The goal of this study was to identify mental, behavioral, and cognitive disorders that may be triggered or exacerbated during heat waves, predisposing individuals to heat-related morbidity and mortality.
Using health outcome data from Adelaide, South Australia, for 1993–2006, we estimated the effect of heat waves on hospital admissions and mortalities attributed to mental, behavioral, and cognitive disorders. We analyzed data using Poisson regression accounting for overdispersion and controlling for season and long-term trend, and we performed threshold analysis using hockey stick regression.
Above a threshold of 26.7°C, we observed a positive association between ambient temperature and hospital admissions for mental and behavioral disorders. Compared with non–heat-wave periods, hospital admissions increased by 7.3% during heat waves. Specific illnesses for which admissions increased included organic illnesses, including symptomatic mental disorders; dementia; mood (affective) disorders; neurotic, stress related, and somatoform disorders; disorders of psychological development; and senility. Mortalities attributed to mental and behavioral disorders increased during heat waves in the 65- to 74-year age group and in persons with schizophrenia, schizotypal, and delusional disorders. Dementia deaths increased in those up to 65 years of age.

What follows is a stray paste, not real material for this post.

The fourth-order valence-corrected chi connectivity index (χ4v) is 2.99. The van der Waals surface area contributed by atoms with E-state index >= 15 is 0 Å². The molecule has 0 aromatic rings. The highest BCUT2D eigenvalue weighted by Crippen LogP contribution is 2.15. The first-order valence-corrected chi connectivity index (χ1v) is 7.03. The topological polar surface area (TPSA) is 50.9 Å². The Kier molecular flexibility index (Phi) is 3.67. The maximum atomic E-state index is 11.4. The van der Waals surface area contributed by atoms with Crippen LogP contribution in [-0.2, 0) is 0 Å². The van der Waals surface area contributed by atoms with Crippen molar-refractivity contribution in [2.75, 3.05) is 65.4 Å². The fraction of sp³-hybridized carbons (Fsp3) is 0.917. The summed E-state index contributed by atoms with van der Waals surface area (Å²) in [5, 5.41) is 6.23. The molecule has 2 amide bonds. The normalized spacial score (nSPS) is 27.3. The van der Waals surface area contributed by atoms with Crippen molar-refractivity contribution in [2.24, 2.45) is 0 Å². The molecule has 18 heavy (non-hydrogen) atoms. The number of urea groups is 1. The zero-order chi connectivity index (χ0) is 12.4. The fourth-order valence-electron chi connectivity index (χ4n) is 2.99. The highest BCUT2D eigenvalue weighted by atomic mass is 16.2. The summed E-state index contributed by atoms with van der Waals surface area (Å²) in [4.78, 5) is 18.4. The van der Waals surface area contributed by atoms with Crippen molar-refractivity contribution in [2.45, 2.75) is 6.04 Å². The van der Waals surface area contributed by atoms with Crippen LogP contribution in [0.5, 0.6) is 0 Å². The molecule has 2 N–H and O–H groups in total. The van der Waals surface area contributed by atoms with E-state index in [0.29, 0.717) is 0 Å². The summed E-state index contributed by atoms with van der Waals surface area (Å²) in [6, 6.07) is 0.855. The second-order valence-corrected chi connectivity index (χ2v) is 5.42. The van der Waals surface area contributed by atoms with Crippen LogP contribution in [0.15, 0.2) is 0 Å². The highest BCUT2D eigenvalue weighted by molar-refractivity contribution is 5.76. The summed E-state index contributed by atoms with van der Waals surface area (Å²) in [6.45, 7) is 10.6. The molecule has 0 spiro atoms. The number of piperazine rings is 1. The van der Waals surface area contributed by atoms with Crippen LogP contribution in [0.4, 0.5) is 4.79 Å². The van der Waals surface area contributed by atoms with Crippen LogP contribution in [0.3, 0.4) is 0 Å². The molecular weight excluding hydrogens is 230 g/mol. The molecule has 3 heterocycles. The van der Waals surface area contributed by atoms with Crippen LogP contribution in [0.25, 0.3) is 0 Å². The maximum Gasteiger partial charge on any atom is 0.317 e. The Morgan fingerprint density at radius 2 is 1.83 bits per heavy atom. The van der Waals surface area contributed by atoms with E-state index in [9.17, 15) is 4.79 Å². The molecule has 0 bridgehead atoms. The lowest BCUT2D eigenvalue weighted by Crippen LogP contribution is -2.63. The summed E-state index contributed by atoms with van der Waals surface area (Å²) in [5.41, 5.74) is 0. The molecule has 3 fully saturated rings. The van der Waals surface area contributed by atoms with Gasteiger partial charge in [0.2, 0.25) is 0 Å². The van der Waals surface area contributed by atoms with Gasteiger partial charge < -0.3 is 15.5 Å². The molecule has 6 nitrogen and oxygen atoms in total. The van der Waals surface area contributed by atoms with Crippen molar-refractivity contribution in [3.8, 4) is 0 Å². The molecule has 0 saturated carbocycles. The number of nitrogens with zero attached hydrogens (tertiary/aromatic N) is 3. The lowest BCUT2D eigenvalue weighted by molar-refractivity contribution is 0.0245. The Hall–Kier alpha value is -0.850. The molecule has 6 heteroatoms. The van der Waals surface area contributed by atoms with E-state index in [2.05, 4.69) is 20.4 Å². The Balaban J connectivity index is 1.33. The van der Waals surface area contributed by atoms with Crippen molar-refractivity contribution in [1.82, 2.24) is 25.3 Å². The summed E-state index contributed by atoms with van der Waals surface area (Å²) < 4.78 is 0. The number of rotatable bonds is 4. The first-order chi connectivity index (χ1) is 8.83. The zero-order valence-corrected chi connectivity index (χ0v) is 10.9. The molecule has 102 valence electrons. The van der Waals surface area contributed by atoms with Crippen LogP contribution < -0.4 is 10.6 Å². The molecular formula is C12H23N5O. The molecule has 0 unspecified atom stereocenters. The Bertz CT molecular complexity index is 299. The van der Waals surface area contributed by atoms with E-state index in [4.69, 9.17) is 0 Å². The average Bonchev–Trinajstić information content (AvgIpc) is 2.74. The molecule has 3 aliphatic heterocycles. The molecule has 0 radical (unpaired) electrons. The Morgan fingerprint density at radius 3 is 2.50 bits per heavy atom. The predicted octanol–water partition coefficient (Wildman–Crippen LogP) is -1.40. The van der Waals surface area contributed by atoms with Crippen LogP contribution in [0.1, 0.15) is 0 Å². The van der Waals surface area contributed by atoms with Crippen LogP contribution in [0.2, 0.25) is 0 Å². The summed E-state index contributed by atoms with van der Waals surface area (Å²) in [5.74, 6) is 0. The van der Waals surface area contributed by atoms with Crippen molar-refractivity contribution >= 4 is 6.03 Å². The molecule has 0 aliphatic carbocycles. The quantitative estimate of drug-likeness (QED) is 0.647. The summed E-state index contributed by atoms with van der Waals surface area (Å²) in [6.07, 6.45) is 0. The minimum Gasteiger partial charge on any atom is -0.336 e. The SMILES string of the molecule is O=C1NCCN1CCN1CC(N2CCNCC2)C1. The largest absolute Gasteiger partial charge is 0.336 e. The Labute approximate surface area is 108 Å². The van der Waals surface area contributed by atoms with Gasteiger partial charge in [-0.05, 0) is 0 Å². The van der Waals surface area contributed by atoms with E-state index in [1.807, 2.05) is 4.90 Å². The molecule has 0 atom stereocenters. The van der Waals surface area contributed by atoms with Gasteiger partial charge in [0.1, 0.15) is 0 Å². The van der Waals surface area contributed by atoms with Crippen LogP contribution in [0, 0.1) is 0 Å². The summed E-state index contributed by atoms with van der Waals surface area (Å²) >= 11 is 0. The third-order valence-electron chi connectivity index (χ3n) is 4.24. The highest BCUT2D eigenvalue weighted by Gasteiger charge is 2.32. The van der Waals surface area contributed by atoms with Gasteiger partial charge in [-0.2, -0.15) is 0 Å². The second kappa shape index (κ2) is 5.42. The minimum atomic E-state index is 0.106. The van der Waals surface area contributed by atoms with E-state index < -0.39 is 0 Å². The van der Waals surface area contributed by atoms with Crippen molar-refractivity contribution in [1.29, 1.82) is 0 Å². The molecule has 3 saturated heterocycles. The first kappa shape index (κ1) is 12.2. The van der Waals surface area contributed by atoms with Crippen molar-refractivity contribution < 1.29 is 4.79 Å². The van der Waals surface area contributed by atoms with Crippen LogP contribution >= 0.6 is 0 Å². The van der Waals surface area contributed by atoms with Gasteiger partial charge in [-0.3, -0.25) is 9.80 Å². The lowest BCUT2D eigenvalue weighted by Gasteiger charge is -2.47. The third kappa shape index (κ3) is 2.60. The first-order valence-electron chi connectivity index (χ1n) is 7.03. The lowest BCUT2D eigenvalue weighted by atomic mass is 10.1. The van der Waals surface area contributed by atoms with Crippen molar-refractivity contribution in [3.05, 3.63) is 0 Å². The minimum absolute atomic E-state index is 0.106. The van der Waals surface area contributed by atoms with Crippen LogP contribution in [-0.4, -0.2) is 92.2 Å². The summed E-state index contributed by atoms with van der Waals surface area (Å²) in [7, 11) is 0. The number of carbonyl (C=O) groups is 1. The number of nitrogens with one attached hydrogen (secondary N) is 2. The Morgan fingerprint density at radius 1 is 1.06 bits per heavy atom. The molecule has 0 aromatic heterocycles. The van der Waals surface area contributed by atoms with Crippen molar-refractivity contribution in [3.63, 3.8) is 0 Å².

Our results suggest that episodes of extreme heat pose a salient risk to the health and well-being of the mentally ill.
Relevance to Clinical or Professional Practice: Improvements in the management and care of the mentally ill need to be addressed to avoid an increase in psychiatric morbidity and mortality as heat waves become more frequent.